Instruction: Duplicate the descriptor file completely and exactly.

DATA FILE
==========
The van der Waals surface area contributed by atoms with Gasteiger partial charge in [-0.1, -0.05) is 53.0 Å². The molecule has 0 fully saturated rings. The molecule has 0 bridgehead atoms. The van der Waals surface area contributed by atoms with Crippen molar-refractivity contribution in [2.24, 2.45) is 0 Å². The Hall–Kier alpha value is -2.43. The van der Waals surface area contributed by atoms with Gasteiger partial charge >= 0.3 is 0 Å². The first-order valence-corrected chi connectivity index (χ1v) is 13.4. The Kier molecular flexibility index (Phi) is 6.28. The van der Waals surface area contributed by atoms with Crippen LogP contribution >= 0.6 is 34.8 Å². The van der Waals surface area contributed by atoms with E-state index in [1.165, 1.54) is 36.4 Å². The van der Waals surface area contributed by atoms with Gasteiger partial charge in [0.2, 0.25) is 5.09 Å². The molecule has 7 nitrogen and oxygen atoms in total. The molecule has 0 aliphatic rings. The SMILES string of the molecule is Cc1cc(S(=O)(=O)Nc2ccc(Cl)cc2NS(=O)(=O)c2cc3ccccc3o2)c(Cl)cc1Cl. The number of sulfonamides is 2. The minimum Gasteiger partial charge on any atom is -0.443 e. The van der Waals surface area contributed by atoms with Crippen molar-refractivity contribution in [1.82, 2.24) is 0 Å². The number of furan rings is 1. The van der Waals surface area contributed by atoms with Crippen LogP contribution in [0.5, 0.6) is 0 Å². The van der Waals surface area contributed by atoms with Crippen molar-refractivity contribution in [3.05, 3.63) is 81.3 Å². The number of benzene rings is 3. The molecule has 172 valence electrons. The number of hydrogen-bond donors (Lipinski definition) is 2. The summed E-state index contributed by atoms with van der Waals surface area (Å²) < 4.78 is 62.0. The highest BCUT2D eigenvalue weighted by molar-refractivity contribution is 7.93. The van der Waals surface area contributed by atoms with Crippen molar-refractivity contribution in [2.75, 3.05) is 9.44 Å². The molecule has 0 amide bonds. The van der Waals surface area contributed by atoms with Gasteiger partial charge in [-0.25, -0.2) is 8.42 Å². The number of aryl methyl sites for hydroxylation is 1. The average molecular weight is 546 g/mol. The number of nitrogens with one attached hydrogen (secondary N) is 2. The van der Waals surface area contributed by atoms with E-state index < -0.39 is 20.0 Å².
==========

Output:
The van der Waals surface area contributed by atoms with Gasteiger partial charge in [-0.1, -0.05) is 53.0 Å². The molecule has 0 fully saturated rings. The molecule has 0 bridgehead atoms. The van der Waals surface area contributed by atoms with Crippen molar-refractivity contribution in [2.24, 2.45) is 0 Å². The Hall–Kier alpha value is -2.43. The van der Waals surface area contributed by atoms with Gasteiger partial charge >= 0.3 is 0 Å². The first-order valence-corrected chi connectivity index (χ1v) is 13.4. The Kier molecular flexibility index (Phi) is 6.28. The van der Waals surface area contributed by atoms with Crippen LogP contribution >= 0.6 is 34.8 Å². The van der Waals surface area contributed by atoms with E-state index in [1.165, 1.54) is 36.4 Å². The van der Waals surface area contributed by atoms with Gasteiger partial charge in [0.2, 0.25) is 5.09 Å². The molecule has 7 nitrogen and oxygen atoms in total. The molecule has 0 aliphatic rings. The SMILES string of the molecule is Cc1cc(S(=O)(=O)Nc2ccc(Cl)cc2NS(=O)(=O)c2cc3ccccc3o2)c(Cl)cc1Cl. The number of sulfonamides is 2. The minimum Gasteiger partial charge on any atom is -0.443 e. The van der Waals surface area contributed by atoms with Crippen molar-refractivity contribution in [1.82, 2.24) is 0 Å². The number of furan rings is 1. The van der Waals surface area contributed by atoms with Crippen LogP contribution in [0.5, 0.6) is 0 Å². The van der Waals surface area contributed by atoms with Crippen molar-refractivity contribution in [3.05, 3.63) is 81.3 Å². The number of benzene rings is 3. The molecule has 172 valence electrons. The number of hydrogen-bond donors (Lipinski definition) is 2. The summed E-state index contributed by atoms with van der Waals surface area (Å²) < 4.78 is 62.0. The highest BCUT2D eigenvalue weighted by molar-refractivity contribution is 7.93. The van der Waals surface area contributed by atoms with Crippen molar-refractivity contribution in [2.75, 3.05) is 9.44 Å². The molecule has 0 amide bonds. The van der Waals surface area contributed by atoms with Gasteiger partial charge in [-0.25, -0.2) is 8.42 Å². The number of aryl methyl sites for hydroxylation is 1. The average molecular weight is 546 g/mol. The number of nitrogens with one attached hydrogen (secondary N) is 2. The van der Waals surface area contributed by atoms with E-state index < -0.39 is 20.0 Å².